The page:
Building Base Mileage, What is it & How do you do it?

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With most sports the more serious you get about your performance the more complicated your training gets. Running is no exception to this.  When we first took up running as a part of our overall lifestyle change our goals were simple – be able to run around the block, complete a 5k. Seemed easy enough right? It was and it wasn’t! There were challenges to face. I had to learn about running with asthma, there were injuries to overcome and we both learned about the importance of a good pair of shoes! But, that was nothing compared to what we had to learn when we started setting harder goals. One of the most important lessons was the importance of building base mileage.

Building Base Mileage, What is it & How do you do it?

Top 5 reasons to start running

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What is Base Mileage?

Base miles are the foundation of any good training plan. They are typically moderate length easy runs done on a consistent basis. In more technical terms, ‘Building a base’ in regards to running simply means building your aerobic ability and fitness levels to the point where you can withstand more intense training without injury. Building a good base is the first step that any runner should take regardless of their ultimate running goals. The benefits of these early easy runs will stick with you throughout the rest of your training even when you start to work on speed goals.

Building base mileage is a step that no runner should skip, even if you are on a timeline! It’s much better to finish a race injury free then it is to set a new personal record.

How do you Build Base Mileage?

When building your base mileage the majority of your runs should be done at an easy pace. Technically this means that you should be running at around 75% of your total effort – which can be calculated using fitness trackers and heart rate monitors. For those of us who want an easier way to figure it out – we like to call it ‘conversational pace’.  This means that you should be able to run and talk (or sing) without gasping for air and feeling out of breath. If you’re having trouble holding a conversation then your running to fast.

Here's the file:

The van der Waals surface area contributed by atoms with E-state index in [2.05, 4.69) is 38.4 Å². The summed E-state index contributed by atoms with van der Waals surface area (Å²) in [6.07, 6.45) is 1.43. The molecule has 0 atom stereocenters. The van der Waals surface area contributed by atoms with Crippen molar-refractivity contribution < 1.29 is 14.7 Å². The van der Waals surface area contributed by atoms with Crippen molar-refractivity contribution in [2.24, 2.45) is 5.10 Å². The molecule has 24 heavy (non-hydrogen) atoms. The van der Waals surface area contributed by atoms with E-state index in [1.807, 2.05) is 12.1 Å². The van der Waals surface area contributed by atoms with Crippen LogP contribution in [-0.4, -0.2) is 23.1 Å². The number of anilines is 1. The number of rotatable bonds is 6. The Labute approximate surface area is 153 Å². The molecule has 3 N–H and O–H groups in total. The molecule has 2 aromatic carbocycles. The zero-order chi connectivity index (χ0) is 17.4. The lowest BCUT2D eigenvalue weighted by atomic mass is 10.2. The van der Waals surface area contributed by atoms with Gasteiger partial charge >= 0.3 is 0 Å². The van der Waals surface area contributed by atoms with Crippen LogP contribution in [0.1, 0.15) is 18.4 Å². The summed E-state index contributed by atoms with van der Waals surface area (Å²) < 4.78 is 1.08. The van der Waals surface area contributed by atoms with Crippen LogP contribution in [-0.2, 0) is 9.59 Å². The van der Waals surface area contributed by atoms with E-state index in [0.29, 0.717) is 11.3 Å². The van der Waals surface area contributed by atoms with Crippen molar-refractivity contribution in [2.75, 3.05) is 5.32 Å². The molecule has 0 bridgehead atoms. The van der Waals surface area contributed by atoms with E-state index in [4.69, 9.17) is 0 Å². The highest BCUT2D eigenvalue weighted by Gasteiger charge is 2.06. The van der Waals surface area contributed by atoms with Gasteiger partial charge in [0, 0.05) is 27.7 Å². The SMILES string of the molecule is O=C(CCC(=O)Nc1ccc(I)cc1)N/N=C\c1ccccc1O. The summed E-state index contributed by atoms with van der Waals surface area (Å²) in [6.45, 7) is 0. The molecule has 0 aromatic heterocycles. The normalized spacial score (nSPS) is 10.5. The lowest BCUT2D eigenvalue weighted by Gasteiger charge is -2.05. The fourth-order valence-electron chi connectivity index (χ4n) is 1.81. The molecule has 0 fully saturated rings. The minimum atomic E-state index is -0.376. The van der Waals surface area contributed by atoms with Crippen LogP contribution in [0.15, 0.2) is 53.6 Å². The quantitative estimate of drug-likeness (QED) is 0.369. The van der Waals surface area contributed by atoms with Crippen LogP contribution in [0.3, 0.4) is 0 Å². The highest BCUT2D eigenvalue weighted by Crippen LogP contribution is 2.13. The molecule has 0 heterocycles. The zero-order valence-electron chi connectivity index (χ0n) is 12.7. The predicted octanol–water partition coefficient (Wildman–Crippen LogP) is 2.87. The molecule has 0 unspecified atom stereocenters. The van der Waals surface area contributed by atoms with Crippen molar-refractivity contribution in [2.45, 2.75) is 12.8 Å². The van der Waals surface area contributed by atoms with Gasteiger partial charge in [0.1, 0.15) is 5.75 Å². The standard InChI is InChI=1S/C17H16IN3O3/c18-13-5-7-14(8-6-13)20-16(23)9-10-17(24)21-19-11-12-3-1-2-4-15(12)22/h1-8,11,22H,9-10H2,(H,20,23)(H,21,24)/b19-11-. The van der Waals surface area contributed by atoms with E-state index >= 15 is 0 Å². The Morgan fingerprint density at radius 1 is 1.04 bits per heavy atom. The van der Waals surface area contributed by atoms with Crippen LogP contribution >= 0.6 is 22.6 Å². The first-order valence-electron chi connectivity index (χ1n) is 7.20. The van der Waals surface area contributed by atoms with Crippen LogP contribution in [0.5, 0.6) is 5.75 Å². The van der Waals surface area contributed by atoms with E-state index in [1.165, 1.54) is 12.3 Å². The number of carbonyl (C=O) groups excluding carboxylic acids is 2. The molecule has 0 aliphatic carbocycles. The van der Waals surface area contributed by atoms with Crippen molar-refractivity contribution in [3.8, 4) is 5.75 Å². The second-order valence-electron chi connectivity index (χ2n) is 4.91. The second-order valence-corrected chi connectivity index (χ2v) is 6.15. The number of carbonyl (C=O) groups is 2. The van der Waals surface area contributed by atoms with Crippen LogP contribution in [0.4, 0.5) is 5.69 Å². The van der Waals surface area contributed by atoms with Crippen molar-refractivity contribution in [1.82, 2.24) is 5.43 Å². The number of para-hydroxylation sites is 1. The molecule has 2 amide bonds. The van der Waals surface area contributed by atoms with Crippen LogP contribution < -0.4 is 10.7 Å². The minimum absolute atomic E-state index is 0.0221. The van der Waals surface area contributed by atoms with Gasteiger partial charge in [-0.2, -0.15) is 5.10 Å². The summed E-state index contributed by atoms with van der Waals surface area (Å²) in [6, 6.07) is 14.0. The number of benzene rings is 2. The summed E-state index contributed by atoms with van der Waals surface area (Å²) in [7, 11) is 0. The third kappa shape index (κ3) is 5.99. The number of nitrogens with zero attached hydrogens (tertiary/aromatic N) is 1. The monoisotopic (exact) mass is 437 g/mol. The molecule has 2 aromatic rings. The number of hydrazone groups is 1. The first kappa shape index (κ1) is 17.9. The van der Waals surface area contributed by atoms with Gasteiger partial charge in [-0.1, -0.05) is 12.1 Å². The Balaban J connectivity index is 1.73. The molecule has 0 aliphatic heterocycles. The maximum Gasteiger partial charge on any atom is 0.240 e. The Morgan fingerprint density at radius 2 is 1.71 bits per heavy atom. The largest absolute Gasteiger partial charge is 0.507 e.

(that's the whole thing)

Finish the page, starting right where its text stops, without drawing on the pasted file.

cross training for runners

Starting Out – Becoming a Consistent Runner

If you are a brand new runner then building your base mileage might mean walking and running in intervals. That’s perfectly fine! Your ultimate goal for the first few weeks should be to increase your running time until you can run for about 30 minutes without stopping.

Building base mileage is more about time on your feet and consistency then it is distance or speed. You’re not trying to beat records, you’re just trying to get stronger! For the first 3-4 weeks, you should try to run at least four times between during the week for 30 minutes at an easy pace.

The weekend is a good time to introduce long runs. Pick a day (either Saturday or Sunday) and make it a point to run farther then you do during the week. If you run for 30 minutes on the weekdays try for 40 minutes on the weekend. Every week or every other week try to add a few more minutes to your running.